Tannery Falls by Sara Delaney (right): the loose gauge of this tunic means that it’ll be your go-to on those hot summer days! The front and back bodice of Tannery Falls are exactly the same, so the tunic can be worn with the centre ‘skirt’ seam either way round – we can get on board with that kind of simplicity! #tanneryfallstop

 

From Issue 16

Riveret by Merrian Holland (left): this tee is made up almost exclusively of simple double crochet stitches, meaning that it’s appropriate for a novice crocheter (or an experienced crocheter in need of a comfort project)! #riverettee

Imitation by Judith Brand (top right): so named because the combination of crochet stitches imitates the look and feel of knitted fabric!#imitationmitts

Unfold by Yuliya Tkacheva (bottom right): we think the post stitches used to create a three-dimensional texture on both sides of this cowl takes crochet to a whole new level! #unfoldcowl

 

From Issue 14

North Toque by Maria Valles: this hat is quick to make, and we think the bold wavy lines make for a dramatic exclamation point at the top of any outfit! Why not add a pop of colour to a grey winter’s day? #northtoquehat

 

From Issue 13

Azulejo by Judith Brand: how cute is this little pouch?! It’s made using tapestry crochet, which has a long tradition in South America, Africa, and Eurasia, and is often used in intricate colourwork. #azulejopouch

 

From Issue 11

Falling Snow Mitts by Judith Brand (left): the star stitch used in these mitts is giving us all the wintery feels with its resemblance to falling snow! Is there anything more perfect for winter? #fallingsnowmitts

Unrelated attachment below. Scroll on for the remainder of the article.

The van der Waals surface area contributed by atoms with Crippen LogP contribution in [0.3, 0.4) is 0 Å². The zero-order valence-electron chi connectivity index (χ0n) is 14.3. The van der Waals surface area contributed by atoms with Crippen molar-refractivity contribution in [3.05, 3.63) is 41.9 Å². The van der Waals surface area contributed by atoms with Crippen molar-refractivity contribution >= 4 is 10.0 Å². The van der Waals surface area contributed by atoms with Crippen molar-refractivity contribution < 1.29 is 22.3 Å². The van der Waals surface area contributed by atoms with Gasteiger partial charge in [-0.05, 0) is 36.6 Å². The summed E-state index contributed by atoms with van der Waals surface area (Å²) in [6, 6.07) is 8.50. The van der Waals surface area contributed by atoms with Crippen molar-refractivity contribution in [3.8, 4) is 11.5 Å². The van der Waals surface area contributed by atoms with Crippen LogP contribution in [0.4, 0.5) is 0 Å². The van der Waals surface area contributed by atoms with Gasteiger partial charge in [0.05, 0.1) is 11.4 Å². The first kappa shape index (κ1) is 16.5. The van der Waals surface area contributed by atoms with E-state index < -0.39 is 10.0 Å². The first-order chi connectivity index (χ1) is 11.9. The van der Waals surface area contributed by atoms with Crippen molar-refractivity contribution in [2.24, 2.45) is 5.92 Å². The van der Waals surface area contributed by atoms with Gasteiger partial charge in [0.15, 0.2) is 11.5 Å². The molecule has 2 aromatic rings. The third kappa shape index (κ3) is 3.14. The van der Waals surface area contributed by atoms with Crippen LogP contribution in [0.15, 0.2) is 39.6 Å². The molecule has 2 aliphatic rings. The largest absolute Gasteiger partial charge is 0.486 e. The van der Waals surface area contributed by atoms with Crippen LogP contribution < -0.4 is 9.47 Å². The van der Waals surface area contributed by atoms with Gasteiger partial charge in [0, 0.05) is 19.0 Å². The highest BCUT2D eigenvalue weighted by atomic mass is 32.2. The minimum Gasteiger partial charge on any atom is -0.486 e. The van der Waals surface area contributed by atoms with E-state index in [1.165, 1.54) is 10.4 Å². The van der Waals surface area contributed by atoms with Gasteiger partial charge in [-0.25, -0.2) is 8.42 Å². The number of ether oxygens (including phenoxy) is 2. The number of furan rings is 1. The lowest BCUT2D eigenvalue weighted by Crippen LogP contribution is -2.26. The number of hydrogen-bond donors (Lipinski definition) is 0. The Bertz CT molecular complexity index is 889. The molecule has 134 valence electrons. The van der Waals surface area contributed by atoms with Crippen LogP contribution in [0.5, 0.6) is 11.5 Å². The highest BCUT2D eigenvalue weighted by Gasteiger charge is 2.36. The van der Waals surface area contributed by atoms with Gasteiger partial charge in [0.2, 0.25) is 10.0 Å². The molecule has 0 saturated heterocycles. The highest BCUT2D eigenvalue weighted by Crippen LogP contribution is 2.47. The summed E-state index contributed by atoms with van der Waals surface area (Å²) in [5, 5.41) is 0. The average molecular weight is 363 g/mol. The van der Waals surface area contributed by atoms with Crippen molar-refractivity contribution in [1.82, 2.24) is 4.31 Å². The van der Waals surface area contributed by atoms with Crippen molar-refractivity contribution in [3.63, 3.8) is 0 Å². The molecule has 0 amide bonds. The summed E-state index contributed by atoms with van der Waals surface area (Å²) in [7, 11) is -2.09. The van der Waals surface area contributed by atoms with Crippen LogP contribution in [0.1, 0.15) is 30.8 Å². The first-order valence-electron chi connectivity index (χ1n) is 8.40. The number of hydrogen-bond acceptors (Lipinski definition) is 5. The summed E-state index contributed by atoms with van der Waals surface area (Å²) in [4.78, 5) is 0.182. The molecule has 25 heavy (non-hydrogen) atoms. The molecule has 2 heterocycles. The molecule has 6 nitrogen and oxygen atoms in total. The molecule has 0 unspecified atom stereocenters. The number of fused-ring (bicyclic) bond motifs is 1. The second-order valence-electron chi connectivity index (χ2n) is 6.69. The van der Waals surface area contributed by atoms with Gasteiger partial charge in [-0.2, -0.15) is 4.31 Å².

Trienne by Rachel Atkinson (right): we think this half granny square motif shawl will look fab-u-lous thrown over a winter coat! #trienneshawl

 

From Issue 10

Florilegium by Johanna Weinreich: there are many things we love about this project; from the comforting granny square design to the three ways which you can wear this wrap! It’s versatile and contentment-bringing, all in one! #florilegiumwrap

 

From Issue 7

Vintage Bullion Scarf by Marie Segares (left): the somewhat forgotten bullion stitch makes this scarf a textured dream! Little tip: due to the number of wraps required for the fabled bullion stitch, you might find it easier to work this pattern on a straight-handled hook. #vintagebullionscarf

Anzen by Simone Francis (right): when we saw this crochet ‘fair-isle’ yoke, we couldn’t resist! This cosy cardigan is worked top-down which means you can try it on as you go! #anzencardi

 

From Issue 4

Samphire by Bee Clinch: such a fun addition to an outfit! Samphire is the ideal handmade accessory to brighten up a vintage dress or top! #samphirecollar

 

From Issue 2

Abuelita by Meghan Fernandes: the cover star of our second ever issue! This top is designed to have plenty of positive ease for layering, but if you want a tighter fit then there’s nothing stopping you from making a size smaller. #abuelitatop

 

Available on our blog

Neon Love Mitts by Meghan Fernandes: although these mitts do pack a punch in neon shades, choose whichever colours suit your winter wardrobe best! We’re delighted to offer this pattern for free on our blog, just click the link above. #neonlovemitts

 

Woah, that’s a whole lotta crochet! There are a few stand out issues which feature lots and lots of crochet patterns, such as Issues 16, 28, and 33, so we’d recommend those PPQs if you’re a prolific maker, but perhaps there was a stand alone crochet pattern from another issue which caught your eye! Either way, happy making! Love, Pom Pom xx

No comments yet.

Leave a Reply

Copyright Pom Pom Publishing Ltd 2012-2019